2.7 Matrix decomposition based approach

The decomposition of multivariate data has been successfully attained by non-negative matrix factorization (NMF). For the integration of multiple information sources, the NMF framework has been used multiple times in a regularized manner.

2.7.1 SNMNMF: sparse network-regularized multiple negative matrix factorization

Effective integration of heterogeneous data by Zhang et al. helps in the prediction of miRNA–gene regulatory co-modules [32]. The integration is done in a regularized manner to capture information from different sources like the expression profiles of both the biomarkers along with miRNA–target interactions and GGIs. Earlier attempt to jointly analyze expression profiles in a multiple NMF framework could not attain a modular solution [69]. Therefore, to overcome this shortcoming, sparsity penalties are applied to the variables in this method called SNMNMF. This penalty component also helps enhance the signal-to-noise separation and, at the same time, perk up the interpretability of the obtained MRMs. In a basic NMF problem, expecting to attain a global minimum with a standard optimization algorithm is very unrealistic. Therefore, to attain a local minimum, the process of matrix decomposition is iteratively updated by the algorithm SNMNMF. To attain this local minimum, an objective function is framed that has three elements. Each of these three elements has a specific task. The first one deals with the two non-negative matrices, namely, X 1 and X 2, representing two expression matrices. The second and third elements take care of interaction constraints occurring due to GGIs and miRNA–target interactions. This objective function is then optimized to attain a joint decomposition of both the matrices X 1 and X 2. This decomposition helps in obtaining MRMs. The steps followed by SNMNMF are: (1) These are the required inputs for the algorithm: (a) matrices X 1 and X 2 (b) a network containing information about DNA–protein and protein–protein interactions called as GGIs and is represented by the matrix, A (c) another matrix B, that contains information about miRNA–target interactions. (2) A common basis matrix, namely W and two coefficient matrices, namely, H 1 and H 2 are obtained by simultaneous factorization of X 1 and X 2 respectively. Also, the information content of matrix, A and B are utilized to incorporate the network’s regularized constraints. (3) Information about miRNA–gene regulatory co-modules is derived from the decomposed matrix component. The basis of identification of co-modules is shared components (a column in W) with significant association values in the corresponding rows of H 1 and H 2. The python scripts for SNMNMF is available at http://nimfa.biolab.si/nimfa.methods.factorization.snmnmf.html.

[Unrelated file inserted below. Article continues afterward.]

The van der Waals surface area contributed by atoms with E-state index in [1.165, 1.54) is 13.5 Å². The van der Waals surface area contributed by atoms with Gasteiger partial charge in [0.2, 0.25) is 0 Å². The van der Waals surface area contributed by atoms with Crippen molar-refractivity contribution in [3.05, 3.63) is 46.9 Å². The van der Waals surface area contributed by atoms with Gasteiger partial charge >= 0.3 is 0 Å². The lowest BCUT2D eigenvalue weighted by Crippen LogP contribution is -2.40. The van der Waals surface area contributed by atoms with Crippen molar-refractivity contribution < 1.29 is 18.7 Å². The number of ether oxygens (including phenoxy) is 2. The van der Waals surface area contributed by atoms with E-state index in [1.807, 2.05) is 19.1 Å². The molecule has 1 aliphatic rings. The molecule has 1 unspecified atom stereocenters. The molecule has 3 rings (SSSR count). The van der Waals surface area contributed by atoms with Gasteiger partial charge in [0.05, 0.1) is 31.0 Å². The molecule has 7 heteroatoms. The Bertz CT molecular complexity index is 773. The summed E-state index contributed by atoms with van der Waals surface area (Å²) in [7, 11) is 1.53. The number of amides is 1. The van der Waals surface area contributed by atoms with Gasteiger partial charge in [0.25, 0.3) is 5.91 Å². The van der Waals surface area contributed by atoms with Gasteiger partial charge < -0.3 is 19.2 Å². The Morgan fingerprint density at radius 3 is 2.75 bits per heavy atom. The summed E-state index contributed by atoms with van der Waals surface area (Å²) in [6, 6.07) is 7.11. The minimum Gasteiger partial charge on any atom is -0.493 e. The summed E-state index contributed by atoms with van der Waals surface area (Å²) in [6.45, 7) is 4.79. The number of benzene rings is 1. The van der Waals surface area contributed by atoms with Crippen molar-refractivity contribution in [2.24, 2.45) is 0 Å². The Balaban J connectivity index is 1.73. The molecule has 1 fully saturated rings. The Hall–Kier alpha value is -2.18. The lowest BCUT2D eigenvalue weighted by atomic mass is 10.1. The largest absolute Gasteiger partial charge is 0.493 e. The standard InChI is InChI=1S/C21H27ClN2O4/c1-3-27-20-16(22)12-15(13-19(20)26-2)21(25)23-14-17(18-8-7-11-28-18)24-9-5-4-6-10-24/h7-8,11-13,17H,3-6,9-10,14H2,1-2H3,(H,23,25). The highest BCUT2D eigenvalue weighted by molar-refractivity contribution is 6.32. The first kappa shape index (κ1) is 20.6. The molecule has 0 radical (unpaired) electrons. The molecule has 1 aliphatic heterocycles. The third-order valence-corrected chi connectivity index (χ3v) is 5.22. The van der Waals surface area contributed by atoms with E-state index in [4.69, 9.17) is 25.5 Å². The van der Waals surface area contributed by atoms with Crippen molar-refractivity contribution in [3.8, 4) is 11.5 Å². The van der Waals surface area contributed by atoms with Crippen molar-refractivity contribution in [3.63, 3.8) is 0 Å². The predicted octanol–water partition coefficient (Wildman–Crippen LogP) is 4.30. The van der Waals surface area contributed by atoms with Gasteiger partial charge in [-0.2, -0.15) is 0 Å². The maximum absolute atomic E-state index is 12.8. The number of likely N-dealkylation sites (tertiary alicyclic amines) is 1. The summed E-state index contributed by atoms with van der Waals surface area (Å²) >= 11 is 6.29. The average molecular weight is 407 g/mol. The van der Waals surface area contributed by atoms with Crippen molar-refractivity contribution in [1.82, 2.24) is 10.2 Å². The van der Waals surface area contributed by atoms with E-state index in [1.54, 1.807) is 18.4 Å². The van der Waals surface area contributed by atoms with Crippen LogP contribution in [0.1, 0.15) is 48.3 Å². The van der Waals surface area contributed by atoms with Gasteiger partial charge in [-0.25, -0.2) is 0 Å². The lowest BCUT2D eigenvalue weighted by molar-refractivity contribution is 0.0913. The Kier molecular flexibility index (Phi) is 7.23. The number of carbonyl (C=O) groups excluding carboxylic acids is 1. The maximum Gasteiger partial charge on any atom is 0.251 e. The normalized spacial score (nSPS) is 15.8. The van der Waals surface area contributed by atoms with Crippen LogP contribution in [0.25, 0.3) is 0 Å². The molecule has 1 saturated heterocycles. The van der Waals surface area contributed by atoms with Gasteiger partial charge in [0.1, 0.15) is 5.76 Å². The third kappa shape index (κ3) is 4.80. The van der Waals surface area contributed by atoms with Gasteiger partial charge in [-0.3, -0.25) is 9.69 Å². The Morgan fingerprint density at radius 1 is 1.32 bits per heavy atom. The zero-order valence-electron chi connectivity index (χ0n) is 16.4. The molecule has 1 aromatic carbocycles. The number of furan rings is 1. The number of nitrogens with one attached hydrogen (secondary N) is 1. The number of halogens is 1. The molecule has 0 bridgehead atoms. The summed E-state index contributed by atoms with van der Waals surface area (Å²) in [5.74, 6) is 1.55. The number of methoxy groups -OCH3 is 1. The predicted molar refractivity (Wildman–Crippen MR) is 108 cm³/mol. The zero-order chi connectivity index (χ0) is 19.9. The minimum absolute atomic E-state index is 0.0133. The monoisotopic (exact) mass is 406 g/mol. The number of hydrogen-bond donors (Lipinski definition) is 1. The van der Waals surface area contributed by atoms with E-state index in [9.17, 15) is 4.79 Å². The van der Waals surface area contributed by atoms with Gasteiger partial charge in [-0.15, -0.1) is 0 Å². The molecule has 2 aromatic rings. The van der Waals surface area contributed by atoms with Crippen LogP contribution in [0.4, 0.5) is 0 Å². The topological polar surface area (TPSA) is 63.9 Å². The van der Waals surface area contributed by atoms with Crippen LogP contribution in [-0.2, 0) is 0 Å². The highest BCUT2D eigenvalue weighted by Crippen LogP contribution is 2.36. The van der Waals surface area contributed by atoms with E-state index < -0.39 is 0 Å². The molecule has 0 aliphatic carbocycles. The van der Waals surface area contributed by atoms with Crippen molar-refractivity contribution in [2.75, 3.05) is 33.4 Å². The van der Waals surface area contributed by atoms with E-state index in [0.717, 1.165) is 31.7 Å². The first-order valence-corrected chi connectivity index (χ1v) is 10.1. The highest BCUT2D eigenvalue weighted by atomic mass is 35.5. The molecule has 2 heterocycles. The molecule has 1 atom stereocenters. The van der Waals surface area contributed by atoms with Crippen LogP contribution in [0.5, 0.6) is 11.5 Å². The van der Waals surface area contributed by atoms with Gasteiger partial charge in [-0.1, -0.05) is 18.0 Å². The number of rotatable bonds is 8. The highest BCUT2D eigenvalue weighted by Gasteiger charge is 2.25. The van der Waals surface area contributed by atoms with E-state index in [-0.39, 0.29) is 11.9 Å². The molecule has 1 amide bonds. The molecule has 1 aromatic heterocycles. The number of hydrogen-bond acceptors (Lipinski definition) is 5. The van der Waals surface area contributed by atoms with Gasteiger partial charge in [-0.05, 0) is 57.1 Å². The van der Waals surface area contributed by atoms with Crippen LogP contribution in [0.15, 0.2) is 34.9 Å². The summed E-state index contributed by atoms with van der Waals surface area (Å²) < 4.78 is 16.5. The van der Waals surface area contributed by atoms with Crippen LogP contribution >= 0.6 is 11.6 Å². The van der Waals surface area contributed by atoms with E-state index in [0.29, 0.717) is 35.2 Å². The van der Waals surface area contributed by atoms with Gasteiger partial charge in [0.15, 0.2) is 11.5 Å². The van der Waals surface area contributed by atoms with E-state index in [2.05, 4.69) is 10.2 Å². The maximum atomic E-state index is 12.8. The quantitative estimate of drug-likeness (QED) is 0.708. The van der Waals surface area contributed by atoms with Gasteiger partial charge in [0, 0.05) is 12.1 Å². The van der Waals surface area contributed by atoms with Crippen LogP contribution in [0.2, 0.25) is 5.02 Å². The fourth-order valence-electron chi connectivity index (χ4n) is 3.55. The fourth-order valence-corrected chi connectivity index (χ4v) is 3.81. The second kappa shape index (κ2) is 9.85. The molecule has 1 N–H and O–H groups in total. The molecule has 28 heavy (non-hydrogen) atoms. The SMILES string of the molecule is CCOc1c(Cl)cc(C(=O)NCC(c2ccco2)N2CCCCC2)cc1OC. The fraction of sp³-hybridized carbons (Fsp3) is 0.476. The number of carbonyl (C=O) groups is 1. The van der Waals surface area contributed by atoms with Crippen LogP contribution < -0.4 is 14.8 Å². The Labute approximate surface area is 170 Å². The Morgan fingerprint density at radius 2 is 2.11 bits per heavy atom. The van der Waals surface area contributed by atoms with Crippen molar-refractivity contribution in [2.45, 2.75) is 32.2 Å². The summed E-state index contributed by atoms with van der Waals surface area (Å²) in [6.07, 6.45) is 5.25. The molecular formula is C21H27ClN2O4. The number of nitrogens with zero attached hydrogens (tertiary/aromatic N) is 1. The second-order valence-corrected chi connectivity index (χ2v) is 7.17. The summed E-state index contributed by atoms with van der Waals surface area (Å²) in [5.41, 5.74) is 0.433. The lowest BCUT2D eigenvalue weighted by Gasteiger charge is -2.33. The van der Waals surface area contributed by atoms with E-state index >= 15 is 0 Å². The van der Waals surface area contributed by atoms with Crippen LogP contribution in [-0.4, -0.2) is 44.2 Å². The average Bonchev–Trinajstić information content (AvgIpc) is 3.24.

2.8 Mutual information based approach

This section describes a method that helps in the identification of FMRMs in Cervical cancer. The method utilizes the expression variability of miRNA and mRNA across a common set of samples to identify star-shaped modules in the beginning, having one miRNA and up to fifty mRNAs. Later these star-shaped modules are merged to get biologically significant modules based on MISIM (miRNA functional similarity) information [70]. Next, the method is described in detail.